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This Thanksgiving, we here at 366 Weird Movies are thankful that we were able to recover content lost in the Great Crash of 2010, even if we do have to re-enter much of it by hand. We’re also thankful to have Alfred Eaker writing for us: love him or hate him, he provokes the audience and incites debate. We’ll mix those two things we’re grateful for with today’s posting: a recovered article (originally published on October 7) from Alfred, which provoked a typical love/hate reaction from the readers.
I tend to avoid writing about films I don’t like, partially because I realize that, regardless of my objective efforts, a certain amount of subjectivity is going to seep its way in. Too, often one may not be in total sync with the filmmaker’s vision.
With that said, I am breaking my standard rule here because Mel Gibson’s 2004 “Lethal Jesus” seems an even more vivid symbol today of what exactly is wrong with the direction “spirituality in film” has taken, what is wrong with certain popular contemporary views of what Christianity means, and what is wrong in the current state of film as an art form.
Oh, and I do get this film’s vision, all too well. Hell, I saw it first in a Jack T. Chick fundamentalist comic tract from the 1970′s which depicted the Passion with a suffering Christ who looked like Hamburger Helper as hooked nosed Jews screamed for his death. The same company produced numerous blatantly antisemitic tracts, including one in which a Rabbi was fried in the fires of hell by a faceless God, sitting on a large white throne. I saw it next in a protestant passion play that I was forced to sit through in which a muscle bound Jesus got involved in a barroom type brawl (in his descent to Hell) with demons who looked suspiciously like caricatured Jews, dressed in black with false noses. Gibson’s Passion of the Christ is a 21st century promotion for the medieval lynch mob.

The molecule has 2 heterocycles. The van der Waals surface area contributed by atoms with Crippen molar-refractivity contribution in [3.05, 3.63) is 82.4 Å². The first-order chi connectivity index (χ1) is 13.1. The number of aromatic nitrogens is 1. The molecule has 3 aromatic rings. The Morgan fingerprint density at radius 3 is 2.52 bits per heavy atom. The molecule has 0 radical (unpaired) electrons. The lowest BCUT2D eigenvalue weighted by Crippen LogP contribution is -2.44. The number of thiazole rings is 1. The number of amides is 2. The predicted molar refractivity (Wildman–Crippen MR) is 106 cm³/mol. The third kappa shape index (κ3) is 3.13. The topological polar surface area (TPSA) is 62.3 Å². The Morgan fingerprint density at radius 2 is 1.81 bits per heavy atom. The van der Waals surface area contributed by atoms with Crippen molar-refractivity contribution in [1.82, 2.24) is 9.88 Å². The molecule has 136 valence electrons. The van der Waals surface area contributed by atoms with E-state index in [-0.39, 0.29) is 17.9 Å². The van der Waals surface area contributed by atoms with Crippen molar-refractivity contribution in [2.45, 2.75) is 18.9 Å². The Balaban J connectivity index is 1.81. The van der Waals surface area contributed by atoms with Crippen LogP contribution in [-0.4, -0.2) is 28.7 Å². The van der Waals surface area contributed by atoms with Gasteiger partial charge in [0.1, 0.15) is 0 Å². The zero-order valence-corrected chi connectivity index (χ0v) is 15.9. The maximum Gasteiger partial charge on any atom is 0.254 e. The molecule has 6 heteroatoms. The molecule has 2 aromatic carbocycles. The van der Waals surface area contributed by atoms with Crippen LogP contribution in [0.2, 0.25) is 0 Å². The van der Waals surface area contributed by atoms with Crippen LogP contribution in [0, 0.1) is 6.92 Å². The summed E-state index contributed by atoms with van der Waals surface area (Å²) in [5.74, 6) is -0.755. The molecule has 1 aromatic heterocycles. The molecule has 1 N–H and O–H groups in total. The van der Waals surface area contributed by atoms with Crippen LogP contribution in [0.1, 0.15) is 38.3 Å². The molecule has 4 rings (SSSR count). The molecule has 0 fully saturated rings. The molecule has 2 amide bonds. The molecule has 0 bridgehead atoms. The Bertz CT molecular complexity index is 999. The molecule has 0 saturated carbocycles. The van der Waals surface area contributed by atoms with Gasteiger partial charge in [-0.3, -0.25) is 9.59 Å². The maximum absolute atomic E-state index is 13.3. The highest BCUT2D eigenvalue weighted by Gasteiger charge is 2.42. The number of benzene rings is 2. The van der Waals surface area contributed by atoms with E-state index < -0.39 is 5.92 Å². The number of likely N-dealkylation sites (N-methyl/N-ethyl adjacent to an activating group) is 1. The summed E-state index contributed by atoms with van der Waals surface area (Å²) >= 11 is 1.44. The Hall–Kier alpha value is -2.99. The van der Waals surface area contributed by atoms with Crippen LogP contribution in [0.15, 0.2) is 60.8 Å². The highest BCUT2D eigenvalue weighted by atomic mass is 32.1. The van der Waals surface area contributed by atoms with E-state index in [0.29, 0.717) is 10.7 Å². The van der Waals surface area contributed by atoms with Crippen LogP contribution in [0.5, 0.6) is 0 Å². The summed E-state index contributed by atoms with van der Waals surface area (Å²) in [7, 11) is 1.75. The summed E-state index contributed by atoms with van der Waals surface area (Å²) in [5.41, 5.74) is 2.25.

The Passion of the Christ is not only blatantly anti-Semitic, it is also the most blatantly anti-Christian film ever made. Two-dimensional thinkers will point to films like Bunuel‘s Milky Way (1969), The Last Temptation of Christ (1988), The Rapture (1991), Dogma (1999) or Religulous (2008), as anti-Christian. Yet, all of these edify the spiritual Christian movement. Continue reading THE PASSION OF THE CHRIST (2004): MEL’S LETHAL JESUS AND THE MOST REPREHENSIBLE ANTI-CHRISTIAN FILM EVER MADE